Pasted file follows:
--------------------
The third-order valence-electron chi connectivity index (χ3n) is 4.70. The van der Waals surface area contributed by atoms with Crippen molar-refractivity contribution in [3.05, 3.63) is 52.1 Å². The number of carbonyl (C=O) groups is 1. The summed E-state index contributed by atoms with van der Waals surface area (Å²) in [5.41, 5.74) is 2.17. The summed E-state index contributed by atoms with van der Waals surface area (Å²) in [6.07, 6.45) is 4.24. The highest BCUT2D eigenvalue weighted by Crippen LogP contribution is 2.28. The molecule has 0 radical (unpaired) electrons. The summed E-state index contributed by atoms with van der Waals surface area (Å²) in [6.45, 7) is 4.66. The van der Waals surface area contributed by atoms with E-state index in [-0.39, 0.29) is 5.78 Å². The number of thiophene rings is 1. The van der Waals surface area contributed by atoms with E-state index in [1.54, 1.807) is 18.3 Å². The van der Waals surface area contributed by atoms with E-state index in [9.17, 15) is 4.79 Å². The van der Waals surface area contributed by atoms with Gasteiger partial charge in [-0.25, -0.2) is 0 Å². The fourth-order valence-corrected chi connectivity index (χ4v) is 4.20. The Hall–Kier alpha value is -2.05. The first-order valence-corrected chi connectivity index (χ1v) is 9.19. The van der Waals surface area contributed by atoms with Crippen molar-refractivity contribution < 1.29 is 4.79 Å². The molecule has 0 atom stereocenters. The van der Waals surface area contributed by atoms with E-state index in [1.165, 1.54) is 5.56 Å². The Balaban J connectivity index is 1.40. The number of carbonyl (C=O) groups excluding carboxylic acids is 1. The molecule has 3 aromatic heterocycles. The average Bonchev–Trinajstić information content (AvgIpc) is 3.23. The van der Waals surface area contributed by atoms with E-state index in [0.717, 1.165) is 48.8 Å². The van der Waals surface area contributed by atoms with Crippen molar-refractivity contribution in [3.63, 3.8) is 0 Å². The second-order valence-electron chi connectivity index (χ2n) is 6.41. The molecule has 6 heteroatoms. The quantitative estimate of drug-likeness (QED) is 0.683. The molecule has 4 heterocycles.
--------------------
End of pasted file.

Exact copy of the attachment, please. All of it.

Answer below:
The third-order valence-electron chi connectivity index (χ3n) is 4.70. The van der Waals surface area contributed by atoms with Crippen molar-refractivity contribution in [3.05, 3.63) is 52.1 Å². The number of carbonyl (C=O) groups is 1. The summed E-state index contributed by atoms with van der Waals surface area (Å²) in [5.41, 5.74) is 2.17. The summed E-state index contributed by atoms with van der Waals surface area (Å²) in [6.07, 6.45) is 4.24. The highest BCUT2D eigenvalue weighted by Crippen LogP contribution is 2.28. The molecule has 0 radical (unpaired) electrons. The summed E-state index contributed by atoms with van der Waals surface area (Å²) in [6.45, 7) is 4.66. The van der Waals surface area contributed by atoms with E-state index in [-0.39, 0.29) is 5.78 Å². The number of thiophene rings is 1. The van der Waals surface area contributed by atoms with E-state index in [1.54, 1.807) is 18.3 Å². The van der Waals surface area contributed by atoms with E-state index in [9.17, 15) is 4.79 Å². The van der Waals surface area contributed by atoms with Gasteiger partial charge in [-0.25, -0.2) is 0 Å². The fourth-order valence-corrected chi connectivity index (χ4v) is 4.20. The Hall–Kier alpha value is -2.05. The first-order valence-corrected chi connectivity index (χ1v) is 9.19. The van der Waals surface area contributed by atoms with Crippen molar-refractivity contribution < 1.29 is 4.79 Å². The molecule has 0 atom stereocenters. The van der Waals surface area contributed by atoms with E-state index in [1.165, 1.54) is 5.56 Å². The Balaban J connectivity index is 1.40. The number of carbonyl (C=O) groups excluding carboxylic acids is 1. The molecule has 3 aromatic heterocycles. The average Bonchev–Trinajstić information content (AvgIpc) is 3.23. The van der Waals surface area contributed by atoms with E-state index in [0.717, 1.165) is 48.8 Å². The van der Waals surface area contributed by atoms with Crippen molar-refractivity contribution in [3.63, 3.8) is 0 Å². The second-order valence-electron chi connectivity index (χ2n) is 6.41. The molecule has 6 heteroatoms. The quantitative estimate of drug-likeness (QED) is 0.683. The molecule has 4 heterocycles.